Monday, November 4, 2013

Our Diwali 2013

(Maya in her new dress for Diwali)

It has definitely been a celebratory weekend for us! First, there was Halloween, and now we just had Diwali. Diwali is the biggest holiday that is celebrated all over India - it is the most important one and it is celebrated with as much enthusiasm from North to South.

Since my MIL is here, she told me stories of how the whole house would wake up at 4am and put turmeric on their feet, do an oil massage on head and body, and then like a procession everyone would take their bath by 5:30am. The family would get dressed in brand new clothes, eat sweets and light firecrackers at dawn. Throughout the day there would be poojas, visiting neighbours to give sweets and visiting family. She said the sweets were piled high up to the ceiling! The firecrackers would go on until 1am as it is the most festive of holidays. 

(Maya dancing!)

This year, we weren't sure what to do for Diwali.  Last year we got all dressed up and went to the temple to give the Goddess Lakshmi an offering. This year, with my recovery, the doctor had ordered me to stay away from crowded indoor places (like shopping malls, etc) so that immediately ruled out going to the temple. And both MIL & husband-ji did not want to deal with the crowds at the temple. Another thing was we had two deaths in the family of elders on my FIL's side (Tamil side), so we aren't supposed celebrate festivals too hugely, out of respect.

(For an appetizer, my mum made shredded zucchini / feta cheese / walnut pancakes served with tzatziki, and also we had fresh burrata cheese with sliced baguette)

So instead, we did Diwali in a slightly more Indo-Canadian style! In the afternoon we dressed Maya up in her new dress from Hyderabad, I made my famous Kheer dish (like a good Indian wifey), and then we went to my mother's house for a big family dinner with lots of candles lit in the house. After that, we dropped off some Kheer at my favorite auntie's house.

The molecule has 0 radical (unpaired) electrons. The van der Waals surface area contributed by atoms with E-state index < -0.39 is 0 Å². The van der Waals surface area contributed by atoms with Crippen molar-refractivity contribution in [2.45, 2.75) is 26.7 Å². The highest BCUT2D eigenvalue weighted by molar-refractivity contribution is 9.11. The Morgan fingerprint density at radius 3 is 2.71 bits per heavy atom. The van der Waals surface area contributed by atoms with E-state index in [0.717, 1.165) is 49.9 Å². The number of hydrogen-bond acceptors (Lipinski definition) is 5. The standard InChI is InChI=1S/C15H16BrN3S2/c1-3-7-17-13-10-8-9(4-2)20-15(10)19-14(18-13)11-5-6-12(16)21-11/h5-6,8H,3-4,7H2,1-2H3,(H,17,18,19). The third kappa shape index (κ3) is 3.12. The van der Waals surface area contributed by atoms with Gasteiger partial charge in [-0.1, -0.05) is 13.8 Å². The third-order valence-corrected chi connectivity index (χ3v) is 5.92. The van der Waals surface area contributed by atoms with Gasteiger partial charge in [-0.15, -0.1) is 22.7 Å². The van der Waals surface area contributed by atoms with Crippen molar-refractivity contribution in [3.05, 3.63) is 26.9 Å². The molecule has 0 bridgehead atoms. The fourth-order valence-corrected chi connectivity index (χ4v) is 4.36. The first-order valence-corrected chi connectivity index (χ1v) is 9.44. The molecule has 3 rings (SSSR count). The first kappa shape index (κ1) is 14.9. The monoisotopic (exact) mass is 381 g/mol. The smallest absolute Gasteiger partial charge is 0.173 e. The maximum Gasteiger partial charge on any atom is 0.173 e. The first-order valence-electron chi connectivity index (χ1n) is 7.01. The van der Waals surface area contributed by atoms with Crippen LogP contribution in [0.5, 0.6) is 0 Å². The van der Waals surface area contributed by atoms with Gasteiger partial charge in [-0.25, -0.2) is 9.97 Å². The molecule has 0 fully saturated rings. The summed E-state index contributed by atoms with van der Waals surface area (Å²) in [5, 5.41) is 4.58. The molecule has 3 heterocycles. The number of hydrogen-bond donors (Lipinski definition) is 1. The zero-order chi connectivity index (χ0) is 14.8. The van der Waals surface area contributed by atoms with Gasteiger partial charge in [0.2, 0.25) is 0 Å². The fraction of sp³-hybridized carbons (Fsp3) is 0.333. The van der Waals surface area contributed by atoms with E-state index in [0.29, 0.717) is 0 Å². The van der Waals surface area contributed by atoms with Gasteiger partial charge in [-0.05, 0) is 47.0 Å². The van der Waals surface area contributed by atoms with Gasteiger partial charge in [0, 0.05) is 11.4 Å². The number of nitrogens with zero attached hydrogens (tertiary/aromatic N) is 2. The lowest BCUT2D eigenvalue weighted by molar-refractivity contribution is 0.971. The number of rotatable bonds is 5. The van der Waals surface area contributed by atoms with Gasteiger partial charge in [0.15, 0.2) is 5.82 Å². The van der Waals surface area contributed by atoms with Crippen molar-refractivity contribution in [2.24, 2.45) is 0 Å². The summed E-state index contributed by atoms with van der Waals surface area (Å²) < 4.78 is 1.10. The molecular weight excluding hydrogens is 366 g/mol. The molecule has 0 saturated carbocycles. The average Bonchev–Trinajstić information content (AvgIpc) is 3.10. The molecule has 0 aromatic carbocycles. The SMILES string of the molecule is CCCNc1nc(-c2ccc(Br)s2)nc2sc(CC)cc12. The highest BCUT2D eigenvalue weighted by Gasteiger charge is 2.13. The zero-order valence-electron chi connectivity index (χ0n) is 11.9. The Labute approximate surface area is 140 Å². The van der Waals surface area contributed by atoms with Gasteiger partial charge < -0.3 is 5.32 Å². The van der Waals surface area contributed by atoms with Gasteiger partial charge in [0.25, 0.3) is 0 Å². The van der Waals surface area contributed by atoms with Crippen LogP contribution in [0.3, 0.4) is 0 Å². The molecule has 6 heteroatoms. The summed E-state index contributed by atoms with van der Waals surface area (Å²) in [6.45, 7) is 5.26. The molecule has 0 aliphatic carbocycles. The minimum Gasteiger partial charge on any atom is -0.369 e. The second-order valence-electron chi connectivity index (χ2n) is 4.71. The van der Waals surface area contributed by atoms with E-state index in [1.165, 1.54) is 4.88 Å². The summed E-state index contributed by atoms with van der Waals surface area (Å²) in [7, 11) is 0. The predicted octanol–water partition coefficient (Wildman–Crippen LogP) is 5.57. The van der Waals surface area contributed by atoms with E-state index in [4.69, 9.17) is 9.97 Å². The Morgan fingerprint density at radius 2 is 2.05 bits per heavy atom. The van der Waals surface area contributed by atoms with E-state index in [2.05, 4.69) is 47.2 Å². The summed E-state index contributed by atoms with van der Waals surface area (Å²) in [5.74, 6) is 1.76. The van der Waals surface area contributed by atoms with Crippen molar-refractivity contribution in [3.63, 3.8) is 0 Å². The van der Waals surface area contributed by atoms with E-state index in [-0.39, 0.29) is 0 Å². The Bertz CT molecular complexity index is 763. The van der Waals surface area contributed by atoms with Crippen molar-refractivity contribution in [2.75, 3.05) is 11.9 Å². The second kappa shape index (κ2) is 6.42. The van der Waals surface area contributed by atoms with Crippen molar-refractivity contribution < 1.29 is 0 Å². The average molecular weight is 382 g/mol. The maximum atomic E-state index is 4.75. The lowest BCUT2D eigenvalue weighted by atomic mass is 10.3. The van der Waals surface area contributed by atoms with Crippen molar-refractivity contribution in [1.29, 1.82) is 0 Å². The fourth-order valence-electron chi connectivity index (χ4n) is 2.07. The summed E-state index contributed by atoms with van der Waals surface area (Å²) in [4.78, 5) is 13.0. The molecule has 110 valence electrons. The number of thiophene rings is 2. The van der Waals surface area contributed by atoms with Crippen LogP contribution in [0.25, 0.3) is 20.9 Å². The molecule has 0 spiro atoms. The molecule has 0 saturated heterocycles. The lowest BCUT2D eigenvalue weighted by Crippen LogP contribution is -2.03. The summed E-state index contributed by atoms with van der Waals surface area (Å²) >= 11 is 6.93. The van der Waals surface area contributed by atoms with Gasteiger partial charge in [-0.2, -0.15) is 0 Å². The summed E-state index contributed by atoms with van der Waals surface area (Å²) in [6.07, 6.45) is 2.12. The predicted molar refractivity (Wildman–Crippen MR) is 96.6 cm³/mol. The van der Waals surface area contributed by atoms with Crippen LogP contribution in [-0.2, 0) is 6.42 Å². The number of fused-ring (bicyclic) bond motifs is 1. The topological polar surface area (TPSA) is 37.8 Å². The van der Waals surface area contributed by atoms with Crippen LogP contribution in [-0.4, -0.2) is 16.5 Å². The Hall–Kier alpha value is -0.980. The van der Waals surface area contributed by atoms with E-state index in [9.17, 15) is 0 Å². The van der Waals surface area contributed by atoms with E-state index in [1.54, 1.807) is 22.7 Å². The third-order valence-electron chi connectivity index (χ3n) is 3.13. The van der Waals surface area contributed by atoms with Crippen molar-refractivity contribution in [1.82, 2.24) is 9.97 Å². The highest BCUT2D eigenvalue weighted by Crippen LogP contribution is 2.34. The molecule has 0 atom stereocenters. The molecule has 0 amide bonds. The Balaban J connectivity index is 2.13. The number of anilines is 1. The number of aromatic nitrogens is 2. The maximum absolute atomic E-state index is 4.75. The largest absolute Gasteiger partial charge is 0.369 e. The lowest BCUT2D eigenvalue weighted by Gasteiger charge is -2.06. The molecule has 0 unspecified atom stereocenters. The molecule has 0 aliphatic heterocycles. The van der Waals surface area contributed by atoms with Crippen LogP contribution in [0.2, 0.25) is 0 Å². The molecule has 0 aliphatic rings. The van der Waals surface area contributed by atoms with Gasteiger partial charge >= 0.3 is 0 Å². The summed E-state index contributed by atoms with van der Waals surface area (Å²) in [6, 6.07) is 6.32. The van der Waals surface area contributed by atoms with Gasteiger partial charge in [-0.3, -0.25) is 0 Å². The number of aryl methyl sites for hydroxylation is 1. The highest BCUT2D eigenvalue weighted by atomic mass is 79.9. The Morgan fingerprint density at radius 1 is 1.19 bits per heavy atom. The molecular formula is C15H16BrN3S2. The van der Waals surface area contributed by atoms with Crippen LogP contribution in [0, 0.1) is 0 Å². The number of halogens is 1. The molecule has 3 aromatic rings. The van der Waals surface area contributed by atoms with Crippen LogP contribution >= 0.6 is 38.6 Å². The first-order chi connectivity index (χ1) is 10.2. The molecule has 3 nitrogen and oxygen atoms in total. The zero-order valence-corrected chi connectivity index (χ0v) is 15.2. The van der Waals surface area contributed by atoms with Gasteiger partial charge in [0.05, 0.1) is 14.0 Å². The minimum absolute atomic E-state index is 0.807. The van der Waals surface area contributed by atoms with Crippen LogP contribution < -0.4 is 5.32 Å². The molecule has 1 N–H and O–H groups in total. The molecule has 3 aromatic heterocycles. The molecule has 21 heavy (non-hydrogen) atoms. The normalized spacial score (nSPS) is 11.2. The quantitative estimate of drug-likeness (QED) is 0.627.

(Our Indo-Canadian Diwali family dinner - my mum made red cabbage and brussel sprouts salad, roast potatoes, spicy pasta casserole, and breaded turkey with tzaziki)

So technically, we did okay celebrating it even though we didn't go to the temple! Maya wore her new dress, I made a sweet, we had a big feast, and we shared the sweet I made with our relative.

(My famous Kheer - recipe post coming soon!)

Even though I'm still learning what Diwali is, and how it should be celebrated - it is important to me to make the effort - for husband-ji and for our daughter. It is really important to make an effort to celebrate both cultures. And Diwali is a HUGE festival!

Next year, we are aiming to celebrate Diwali in Hyderabad with Maya...won't that be an adventure!

Short video on the celebration of Diwali.


Dear readers, how did you celebrate Diwali? Wishing each and over one of you a happy and prosperous year ahead....



  1. Warm wishes to you and your family - Alexandra - Happy Diwali! Maya looks sooo adorable!! I couldn't agree more - on adapting the cultures and celebrations! Hope you will have Diwali in India next year:-) I am overwhelmed- a magical festival:-)Best to you:-)

    1. Happy Diwali! You must've had so much fun....I can't wait to celebrate it in India itself, I have been dying to for years!